Advertisement

Theoretical and Applied Climatology

, Volume 84, Issue 4, pp 243–251 | Cite as

Barometric pressure, dry bulb temperature and vapor pressure at the lowest terrestrial site on earth, Dead Sea basin, Neve Zohar, Israel

  • A. I. Kudish
  • E. G. Evseev
Article
  • 70 Downloads

Summary

The Dead Sea basin is located at the lowest terrestrial site on the earth and, thereby, has the tallest atmospheric air column above its surface. Consequently, the Dead Sea basin is expected, a priori, to have the highest terrestrial barometric pressure and, thereby, the highest molecular oxygen density on the earth. The barometric pressure and dry bulb temperature have been monitored continuously at Neve Zohar, located on the western shore of the Dead Sea, since January 1995. The monthly average daily barometric pressure values exceed normal atmospheric pressure by a maximum of 4.83 hPa (4.77%) and a minimum of 33.1 hPa (3.26%) for December and July, respectively. This increase in barometric pressure can serve as a simple way to improve arterial oxygenation in hypoxemic patients. As a result, a number of research projects have been initiated on the treatment of patients suffering from pulmonary and cardiac diseases at the Dead Sea basin. The hourly barometric pressure data with regard to both its diurnal and monthly variation and the correlation between barometric pressure and dry bulb temperature will be analyzed.

Keywords

Climate Change Waste Water Water Pollution Vapor Pressure Molecular Oxygen 
These keywords were added by machine and not by the authors. This process is experimental and the keywords may be updated as the learning algorithm improves.

Preview

Unable to display preview. Download preview PDF.

Unable to display preview. Download preview PDF.

References

  1. Abels, DJ, Kattan, BJ 1985Psoriasis treatment at the Dead Sea.J Am Acad Dermatol12639643Google Scholar
  2. Abinader, EG, Sharif, D, Rauchflieich, S, Pinzur, S, Tanchilevitz, A 1999aEffect of low altitude (Dead Sea location) on exercise performance and wall motion in patients with coronary artery disease.Am J Cardiol83250251A5Google Scholar
  3. Abinader, EG, Sharif, D, Goldhammer, E 1999bEffects of low altitude on exercise performance in patients with congestive heart failure after healing of acute myocardial infarction.Am J Cardiol83383387Google Scholar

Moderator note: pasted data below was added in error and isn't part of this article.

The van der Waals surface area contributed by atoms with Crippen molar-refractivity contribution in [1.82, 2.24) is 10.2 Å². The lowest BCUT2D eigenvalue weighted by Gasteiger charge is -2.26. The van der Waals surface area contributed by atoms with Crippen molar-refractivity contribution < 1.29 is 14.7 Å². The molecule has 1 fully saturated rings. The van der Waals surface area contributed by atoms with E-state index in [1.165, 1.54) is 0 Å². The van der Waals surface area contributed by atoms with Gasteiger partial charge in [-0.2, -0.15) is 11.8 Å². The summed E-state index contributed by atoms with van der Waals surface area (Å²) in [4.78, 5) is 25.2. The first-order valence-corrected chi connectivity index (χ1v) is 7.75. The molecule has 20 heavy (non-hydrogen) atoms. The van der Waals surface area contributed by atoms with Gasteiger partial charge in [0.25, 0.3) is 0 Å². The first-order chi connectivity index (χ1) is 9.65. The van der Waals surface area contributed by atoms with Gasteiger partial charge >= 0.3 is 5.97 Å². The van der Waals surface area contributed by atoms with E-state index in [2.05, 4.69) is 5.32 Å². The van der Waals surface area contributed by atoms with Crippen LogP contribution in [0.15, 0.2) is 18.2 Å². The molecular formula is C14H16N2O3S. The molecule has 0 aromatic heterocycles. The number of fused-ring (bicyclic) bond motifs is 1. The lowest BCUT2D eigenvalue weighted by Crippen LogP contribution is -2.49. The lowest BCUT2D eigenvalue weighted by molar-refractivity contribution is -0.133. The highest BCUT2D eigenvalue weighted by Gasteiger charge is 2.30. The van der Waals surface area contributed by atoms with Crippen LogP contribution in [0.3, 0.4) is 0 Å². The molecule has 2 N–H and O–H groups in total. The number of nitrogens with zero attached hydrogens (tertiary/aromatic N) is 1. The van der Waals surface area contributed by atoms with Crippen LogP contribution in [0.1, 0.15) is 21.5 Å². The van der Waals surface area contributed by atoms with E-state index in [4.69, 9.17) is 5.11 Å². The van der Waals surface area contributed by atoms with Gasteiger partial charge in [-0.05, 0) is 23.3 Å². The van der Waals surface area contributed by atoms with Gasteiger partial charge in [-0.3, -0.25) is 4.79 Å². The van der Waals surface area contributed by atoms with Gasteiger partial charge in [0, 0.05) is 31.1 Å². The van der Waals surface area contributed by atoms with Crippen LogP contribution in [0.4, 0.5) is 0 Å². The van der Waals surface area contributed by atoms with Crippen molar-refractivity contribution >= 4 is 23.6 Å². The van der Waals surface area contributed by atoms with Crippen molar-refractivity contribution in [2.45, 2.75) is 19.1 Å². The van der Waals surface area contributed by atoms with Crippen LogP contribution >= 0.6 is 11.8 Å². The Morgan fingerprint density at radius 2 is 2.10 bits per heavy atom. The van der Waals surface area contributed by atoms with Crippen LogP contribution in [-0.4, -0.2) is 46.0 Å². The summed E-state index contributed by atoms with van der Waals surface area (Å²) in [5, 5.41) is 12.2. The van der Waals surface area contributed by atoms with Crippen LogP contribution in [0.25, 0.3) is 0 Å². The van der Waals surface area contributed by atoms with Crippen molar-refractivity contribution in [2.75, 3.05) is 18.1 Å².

4. Avrach, WW, Niordson, AM 1974Treatment of psoriasis at the Dead Sea.Ugeskr Laeg1326872690Google Scholar
  5. Berkovits, EM, Sabo, E, Tal, A 1999The effect of a winter camp for cystic fibrosis patients at the Dead Sea region.Netherlands Journal Medicine54S65, A129Google Scholar
  6. Dostrovsky, A, Sagher, F 1959The therapeutic effect of the Dead Sea on some skin diseases.Harefuah57143145Google Scholar
  7. Greenberg, D, Goldbart, A, Porat, N, Yagupski, P, Peled, N, Trefler, R, Tal, A 2000Epidemiology and transmission of pseudomonas aeruginosa among European cystic fibrosis patients attending health camps on the Dead Sea, Israel.Israel Pediatrics Pulmonary20312, A486Google Scholar
  8. Kramer, MR, Springer, C, Berkman, N, Bar-Yishay, E, Avital, A, Mandelberg, A, Efron, D, Godfrey, S 1994Effect of natural oxygen enrichment at low altitude on oxygen-dependent patients with end-stage lung disease.Annals Internal Medicine121658662Google Scholar
  9. Kramer, MR, Springer, C, Berkman, N, Glazer, M, Bublil, M, Bar-Yishay, E, Godfrey, S 1998Rehabilitation of hypoxemic patients with COPD at low altitude at the Dead Sea, the lowest place on earth.Chest113571575Google Scholar
  10. Kudish, AI, Evseev, EG, Kushelevsky, AP 1997The analysis of ultraviolet radiation in the Dead Sea Basin.Int J Climatol1716971704CrossRefGoogle Scholar
  11. Kudish, AI, Evseev, EG 2000Statistical relationships between solar UVB and UVA radiation and global radiation measurements at two sites in Israel.Int J Climatol20759770CrossRefGoogle Scholar
  12. Kudish, AI, Abels, D, Harari, M 2003Ultraviolet radiation properties as applied to photoclimatherapy at the Dead Sea.Int J Dermatol42359365CrossRefGoogle Scholar
  13. Kudish, AI, Lyubansky, V, Evseev, EG, Ianetz, A 2005Inter-comparison of Solar UVB, UVA and global radiation clearness indices and UV indices for Beer Sheva and Neve Zohar (Dead Sea), Israel.Energy3016231641CrossRefGoogle Scholar
  14. Kudish, AI, Lyubansky, V, Evseev, EG, Ianetz, A 2005aStatistical analysis and inter-comparison of the solar UVB, UVA and global radiation for Beer Sheva and Neve Zohar (Dead Sea), Israel.Theor Appl Climatol80115CrossRefGoogle Scholar
  15. Linacre, E 1992Climate data and resources: a reference and guide.RoutledgeLondon366Google Scholar
  16. Stanhill, G 1970Measurements of global solar radiation in Israel.Israel J Earth Sci199196Google Scholar
  17. Stanhill, G 1987The radiation climate of the Dead Sea.J Climatol7247256Google Scholar
  18. Stanhill, G, Ianetz, A 1997Long-term trends in, and the spatial variation of, global irradiance in Israel.Tellus49B112122Google Scholar
  19. Sukenik, S 1994Spa treatment for arthritis at the Dead Sea area.Israel Journal Medical Science30919921Google Scholar

Copyright information

© Springer-Verlag/Wien 2005

Authors and Affiliations

  • A. I. Kudish
    • 1
    • 2
  • E. G. Evseev
    • 1
  1. 1.Solar Energy Laboratory, Institutes for Applied Research, Ben-Gurion University of the NegevBeer ShevaIsrael
  2. 2.Dead Sea Research CenterNeve ZoharIsrael

Personalised recommendations